I was mostly on vacation last week, though I certainly indulged myself in keeping up on the drama of Musk happening to Twitter. I scribbled down the note: “Twitter’s messiness was a feature”. Mostly as a reminder to myself as we think about what comes next I’m expanding the thoughts while I still remember it.
What makes Twitter so ungovernable was also key to what made it successful. (aka “become ungovernable”)
Twitter has always been messy. Dan’s Weird Twitter post touches on how the white space left by Twitter’s internal challenges was key to much of the innovation that drove the product (and social media at large). Perfection takes no risks, invites no one to play, Twitter, at least early Twitter, never suffered from that problem.
The other messiness that was inherent to Twitter is it wasn’t a forum with a topic, it didn’t cater to one crowd, it wasn’t Google Plus, or any of the multitude of social software over the years that has encouraged people to fracture their personality by interest1.
Put another way, Google+ was famously designed to allow Sergey (or was it Larry?) to talk to solar experts. But solar experts want to interact with reporters. And the reporter wants to interact with the trend setters, who want to interact with celebrities, who want to interact with Beyonce. Everyone has an aspiration, but their participation has the side benefit of allowing us to listen in. I learn a ton from the snarky jokes that climate experts exchange with their colleagues on Twitter, including in particular who they trust and value, as distinct from official power structures.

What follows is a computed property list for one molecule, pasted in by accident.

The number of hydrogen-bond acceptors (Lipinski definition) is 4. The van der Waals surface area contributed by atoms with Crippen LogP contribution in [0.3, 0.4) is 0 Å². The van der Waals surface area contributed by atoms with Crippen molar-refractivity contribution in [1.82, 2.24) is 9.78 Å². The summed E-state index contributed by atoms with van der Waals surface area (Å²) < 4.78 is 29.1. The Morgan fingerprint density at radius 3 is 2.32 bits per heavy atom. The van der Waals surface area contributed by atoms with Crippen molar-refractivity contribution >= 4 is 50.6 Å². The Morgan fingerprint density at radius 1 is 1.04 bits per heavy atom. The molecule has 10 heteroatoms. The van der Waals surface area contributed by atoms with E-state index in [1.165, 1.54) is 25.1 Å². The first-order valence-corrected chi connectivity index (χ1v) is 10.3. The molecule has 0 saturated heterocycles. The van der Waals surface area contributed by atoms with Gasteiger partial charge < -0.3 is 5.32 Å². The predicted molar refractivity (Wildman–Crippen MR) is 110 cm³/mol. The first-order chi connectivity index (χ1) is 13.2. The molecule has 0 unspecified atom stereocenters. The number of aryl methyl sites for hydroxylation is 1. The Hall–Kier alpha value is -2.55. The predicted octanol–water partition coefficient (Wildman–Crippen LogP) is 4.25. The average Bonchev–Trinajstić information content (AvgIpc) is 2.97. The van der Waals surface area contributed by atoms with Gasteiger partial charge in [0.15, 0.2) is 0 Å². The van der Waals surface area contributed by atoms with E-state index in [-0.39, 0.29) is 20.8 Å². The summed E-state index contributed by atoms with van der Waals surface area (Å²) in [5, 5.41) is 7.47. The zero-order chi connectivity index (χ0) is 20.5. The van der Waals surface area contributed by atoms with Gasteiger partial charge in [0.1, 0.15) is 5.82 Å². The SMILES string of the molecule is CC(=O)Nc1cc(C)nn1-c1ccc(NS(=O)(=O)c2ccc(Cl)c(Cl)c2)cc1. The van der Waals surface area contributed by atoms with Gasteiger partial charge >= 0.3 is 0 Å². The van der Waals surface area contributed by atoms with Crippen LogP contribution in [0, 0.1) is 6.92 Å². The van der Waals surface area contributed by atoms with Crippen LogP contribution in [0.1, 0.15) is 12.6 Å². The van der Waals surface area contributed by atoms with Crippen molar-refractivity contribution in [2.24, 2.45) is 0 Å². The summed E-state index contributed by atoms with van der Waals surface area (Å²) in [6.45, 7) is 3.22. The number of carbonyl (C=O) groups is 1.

But mess, at any meaningful scale, has inherent tension, and creates conflict. Boring and scaled is easy, messy and small is a familiar problem we’ve dealt with as humans for millenia. Messy and big may be inherently unstable.
And I’m including this just because I’ve always loved this “become ungovernable” video of Daisy (also in the photo above):
certainly there was some fracturing of identity, most notably in the time honored tradition of having a main and an alt, an organic feature that resisted being dragged into the mainstream official features for so long until Instagram cracked it with the “Close Friends” stories. ↩